For five winter Sundays each year, the New York Transit Museum dusts off and oils up eight of its beautiful vintage R1-9 subway cars from the 1930s, running the Holiday Train up and down one of the MTA’s regular lines in Manhattan. The cars have been wonderfully preserved, complete with their original rattan seats, working ceiling fans, incandescent bulb lighting, drop-sash windows, vintage maps and roll signs, and bizarre old advertisements.
Unsurprisingly, this rolling historical wonder is extremely popular, and folks travel to either end of the five-mile, 13-station route to get good seats, though there are always plenty of unsuspecting New Yorkers who have just shown up to get from one place to another and are surprised and delighted when this strange, glorious train arrives to pick them up.
About 10 years ago, a group of vintage fanciers decided to use the attraction as an excuse for a party, dressing up in period clothing and, later, adding music to the mix by bringing instruments into the cars. This, too, has become a beloved holiday-season tradition: a full-blown underground swing and jazz festival featuring more than a dozen bands performing in the train and on the platform, with swarms of like-minded nostalgists showing up to flaunt their finery and, especially, to dance.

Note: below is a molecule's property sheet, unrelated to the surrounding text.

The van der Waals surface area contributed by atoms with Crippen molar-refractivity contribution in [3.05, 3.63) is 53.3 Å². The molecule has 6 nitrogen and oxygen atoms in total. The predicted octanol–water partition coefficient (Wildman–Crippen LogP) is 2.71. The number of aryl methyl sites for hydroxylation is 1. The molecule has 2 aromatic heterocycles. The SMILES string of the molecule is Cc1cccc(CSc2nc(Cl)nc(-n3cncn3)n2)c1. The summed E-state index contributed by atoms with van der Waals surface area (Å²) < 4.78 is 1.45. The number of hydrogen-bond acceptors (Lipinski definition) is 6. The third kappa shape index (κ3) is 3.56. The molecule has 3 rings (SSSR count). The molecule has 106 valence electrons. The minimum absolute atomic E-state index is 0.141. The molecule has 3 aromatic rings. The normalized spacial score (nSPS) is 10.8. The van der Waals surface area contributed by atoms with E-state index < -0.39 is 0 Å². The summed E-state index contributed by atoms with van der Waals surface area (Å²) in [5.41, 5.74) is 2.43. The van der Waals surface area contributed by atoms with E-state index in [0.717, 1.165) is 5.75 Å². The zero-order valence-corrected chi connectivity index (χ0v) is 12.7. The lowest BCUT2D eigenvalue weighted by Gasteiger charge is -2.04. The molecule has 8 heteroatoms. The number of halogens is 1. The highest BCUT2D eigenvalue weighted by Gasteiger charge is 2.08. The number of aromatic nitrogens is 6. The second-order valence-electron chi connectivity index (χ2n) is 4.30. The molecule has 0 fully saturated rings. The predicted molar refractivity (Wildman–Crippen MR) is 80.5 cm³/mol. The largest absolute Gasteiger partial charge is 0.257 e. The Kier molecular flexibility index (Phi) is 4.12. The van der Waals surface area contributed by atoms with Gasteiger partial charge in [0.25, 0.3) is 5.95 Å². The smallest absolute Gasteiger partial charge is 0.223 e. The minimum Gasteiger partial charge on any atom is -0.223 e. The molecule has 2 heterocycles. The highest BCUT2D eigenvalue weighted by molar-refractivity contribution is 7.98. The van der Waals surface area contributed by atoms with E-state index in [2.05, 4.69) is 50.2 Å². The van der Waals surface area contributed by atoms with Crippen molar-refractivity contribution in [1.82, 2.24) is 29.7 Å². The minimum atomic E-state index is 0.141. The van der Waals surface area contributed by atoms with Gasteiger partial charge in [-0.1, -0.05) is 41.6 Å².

Amy Winn, who organized this year’s festival, explains: “The rogue Holiday Train party got real big a few years ago. We started it as a totally unofficial event; a lot of organizations were taking advantage of the Holiday Train by selling tickets as part of a tour or whatever, but we’ve never charged anyone for anything. Our party is volunteer-driven and volunteer-run, and the bands — who are all working and touring professionals —play for tips from the crowd, as they would by busking anywhere.”
When asked if they’ve ever run into any problems from officials for basically hijacking the Transit Museum’s day, Winn insists that the opposite has been true: The MTA loves the fact that all these “reenactors,” bands, and swing dancers come to liven up the joint. “The NYPD has been supportive, too,” she says, “because we are very respectful of the trains, of the artifacts, and of the employees. We take our marching orders from the train crew, and we just try to create a fun, free public happening. When everyone is dressed so beautifully and the music is so nice and everyone’s dancing, how can anyone resist?”
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